|Comparative military ranks|
A flight cadet is a military or civilian occupational title that is held by someone who is in training to perform aircrew duties in an airplane. The trainee does not need to become a pilot, as flight cadets may also learn to serve as a bombardier, navigator, or flight engineer.
From 1907 to 1947, the army ran this program to train pilots for the US Army Air Service (1918-1926), US Army Air Corps (1926–1941), and US Army Air Force (1941–1947). During America's involvement in World War II (1942–1945), the rank of flight cadet was changed to that of aviation cadet and the program name was changed to the "Aviation Cadet Training Program".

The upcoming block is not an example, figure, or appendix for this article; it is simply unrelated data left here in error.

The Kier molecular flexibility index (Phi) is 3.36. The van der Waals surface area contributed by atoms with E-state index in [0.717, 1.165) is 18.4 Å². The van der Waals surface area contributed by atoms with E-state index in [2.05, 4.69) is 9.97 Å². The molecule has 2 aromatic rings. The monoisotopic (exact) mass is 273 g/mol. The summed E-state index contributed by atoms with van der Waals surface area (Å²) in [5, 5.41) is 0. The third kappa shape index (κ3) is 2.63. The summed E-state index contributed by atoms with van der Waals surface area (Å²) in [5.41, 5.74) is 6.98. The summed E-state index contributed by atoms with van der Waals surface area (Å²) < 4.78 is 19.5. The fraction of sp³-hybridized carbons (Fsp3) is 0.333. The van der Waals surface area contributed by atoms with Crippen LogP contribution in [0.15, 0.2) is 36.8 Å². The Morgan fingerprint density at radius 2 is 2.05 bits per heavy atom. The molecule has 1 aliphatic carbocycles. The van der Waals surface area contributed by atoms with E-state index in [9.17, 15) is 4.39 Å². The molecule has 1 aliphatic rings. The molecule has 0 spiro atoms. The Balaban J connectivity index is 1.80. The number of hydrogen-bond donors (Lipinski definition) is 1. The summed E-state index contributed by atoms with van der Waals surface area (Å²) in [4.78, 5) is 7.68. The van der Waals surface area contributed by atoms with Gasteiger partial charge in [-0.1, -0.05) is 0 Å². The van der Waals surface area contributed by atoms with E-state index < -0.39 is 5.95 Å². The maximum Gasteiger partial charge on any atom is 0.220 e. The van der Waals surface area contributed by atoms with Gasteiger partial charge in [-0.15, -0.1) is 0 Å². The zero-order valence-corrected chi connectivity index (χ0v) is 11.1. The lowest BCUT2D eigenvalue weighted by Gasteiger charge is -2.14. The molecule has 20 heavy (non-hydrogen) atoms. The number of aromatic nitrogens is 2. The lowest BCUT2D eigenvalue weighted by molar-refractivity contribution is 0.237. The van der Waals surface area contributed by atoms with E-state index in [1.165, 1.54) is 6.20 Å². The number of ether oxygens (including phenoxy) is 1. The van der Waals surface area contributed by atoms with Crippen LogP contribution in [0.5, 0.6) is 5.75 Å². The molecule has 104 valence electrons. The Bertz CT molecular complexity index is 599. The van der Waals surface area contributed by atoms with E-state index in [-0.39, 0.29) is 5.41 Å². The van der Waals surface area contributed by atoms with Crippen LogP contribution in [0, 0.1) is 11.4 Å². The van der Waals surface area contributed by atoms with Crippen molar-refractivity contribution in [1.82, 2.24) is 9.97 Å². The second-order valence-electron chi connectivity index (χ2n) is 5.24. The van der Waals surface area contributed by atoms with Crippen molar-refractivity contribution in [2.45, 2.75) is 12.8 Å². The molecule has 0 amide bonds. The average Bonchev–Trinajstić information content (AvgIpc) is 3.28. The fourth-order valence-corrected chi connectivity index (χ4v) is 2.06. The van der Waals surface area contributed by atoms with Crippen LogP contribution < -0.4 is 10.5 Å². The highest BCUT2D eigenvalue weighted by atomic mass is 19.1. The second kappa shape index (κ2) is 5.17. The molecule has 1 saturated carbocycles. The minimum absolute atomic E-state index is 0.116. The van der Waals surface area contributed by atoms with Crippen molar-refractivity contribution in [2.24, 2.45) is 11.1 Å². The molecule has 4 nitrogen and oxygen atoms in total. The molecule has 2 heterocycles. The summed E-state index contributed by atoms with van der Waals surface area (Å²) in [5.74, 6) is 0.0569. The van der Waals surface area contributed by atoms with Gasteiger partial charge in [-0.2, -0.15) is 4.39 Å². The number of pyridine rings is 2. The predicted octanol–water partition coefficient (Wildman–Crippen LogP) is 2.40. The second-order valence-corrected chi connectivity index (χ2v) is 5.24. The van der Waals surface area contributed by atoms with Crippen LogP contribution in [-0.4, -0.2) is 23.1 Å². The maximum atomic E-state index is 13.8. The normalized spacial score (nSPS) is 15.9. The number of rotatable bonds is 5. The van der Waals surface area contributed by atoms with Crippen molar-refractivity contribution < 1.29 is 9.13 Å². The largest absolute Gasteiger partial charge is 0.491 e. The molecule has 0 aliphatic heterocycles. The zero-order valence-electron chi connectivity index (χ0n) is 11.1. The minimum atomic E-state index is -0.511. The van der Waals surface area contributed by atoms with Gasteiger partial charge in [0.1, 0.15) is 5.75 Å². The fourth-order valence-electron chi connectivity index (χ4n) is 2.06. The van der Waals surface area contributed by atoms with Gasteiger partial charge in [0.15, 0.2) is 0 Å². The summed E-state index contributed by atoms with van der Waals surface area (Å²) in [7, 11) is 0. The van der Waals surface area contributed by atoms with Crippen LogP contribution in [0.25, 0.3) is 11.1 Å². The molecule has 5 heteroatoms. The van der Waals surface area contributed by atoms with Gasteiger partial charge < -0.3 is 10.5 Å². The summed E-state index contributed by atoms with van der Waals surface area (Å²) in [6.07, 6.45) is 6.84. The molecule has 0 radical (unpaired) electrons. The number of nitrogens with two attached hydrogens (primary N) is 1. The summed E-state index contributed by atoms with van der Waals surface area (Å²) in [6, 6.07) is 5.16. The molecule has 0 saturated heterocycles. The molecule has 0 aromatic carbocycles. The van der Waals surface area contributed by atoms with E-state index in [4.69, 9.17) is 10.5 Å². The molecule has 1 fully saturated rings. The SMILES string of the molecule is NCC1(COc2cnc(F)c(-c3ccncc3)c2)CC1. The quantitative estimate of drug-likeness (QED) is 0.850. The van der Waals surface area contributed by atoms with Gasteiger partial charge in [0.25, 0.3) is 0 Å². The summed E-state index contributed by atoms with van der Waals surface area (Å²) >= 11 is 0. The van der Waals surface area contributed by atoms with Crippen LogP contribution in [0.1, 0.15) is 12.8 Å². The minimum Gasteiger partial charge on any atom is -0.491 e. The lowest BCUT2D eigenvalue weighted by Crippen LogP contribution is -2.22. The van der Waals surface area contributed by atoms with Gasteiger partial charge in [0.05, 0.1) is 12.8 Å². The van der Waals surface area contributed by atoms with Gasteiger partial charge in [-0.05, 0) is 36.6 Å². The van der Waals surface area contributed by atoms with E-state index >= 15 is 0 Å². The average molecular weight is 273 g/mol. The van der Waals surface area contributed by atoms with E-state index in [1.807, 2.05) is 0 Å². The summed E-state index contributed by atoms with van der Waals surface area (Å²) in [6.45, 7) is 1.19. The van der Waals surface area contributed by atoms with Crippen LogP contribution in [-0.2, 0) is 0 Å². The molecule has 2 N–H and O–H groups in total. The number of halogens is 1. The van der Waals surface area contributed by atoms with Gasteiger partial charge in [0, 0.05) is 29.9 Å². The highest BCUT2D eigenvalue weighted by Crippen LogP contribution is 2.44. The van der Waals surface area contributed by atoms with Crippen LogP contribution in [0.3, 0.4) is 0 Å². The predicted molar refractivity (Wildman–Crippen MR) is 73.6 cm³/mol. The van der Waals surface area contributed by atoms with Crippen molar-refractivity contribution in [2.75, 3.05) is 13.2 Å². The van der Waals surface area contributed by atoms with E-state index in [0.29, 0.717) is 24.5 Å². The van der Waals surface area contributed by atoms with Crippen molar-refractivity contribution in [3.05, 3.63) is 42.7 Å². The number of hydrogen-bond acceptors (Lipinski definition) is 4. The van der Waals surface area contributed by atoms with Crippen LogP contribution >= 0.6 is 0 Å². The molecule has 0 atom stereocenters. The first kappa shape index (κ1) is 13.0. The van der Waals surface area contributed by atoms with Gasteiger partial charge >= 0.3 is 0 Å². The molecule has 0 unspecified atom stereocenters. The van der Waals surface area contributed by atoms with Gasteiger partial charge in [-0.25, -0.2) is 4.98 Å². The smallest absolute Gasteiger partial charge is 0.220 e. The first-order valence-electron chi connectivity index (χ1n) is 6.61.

From 1947, this program was run by the now separate US Air Force. The pilot cadet program ended in 1961, but the navigator cadet program ended in 1965.
The Royal Air Force operated a flight cadet scheme at the RAF College Cranwell until 1977.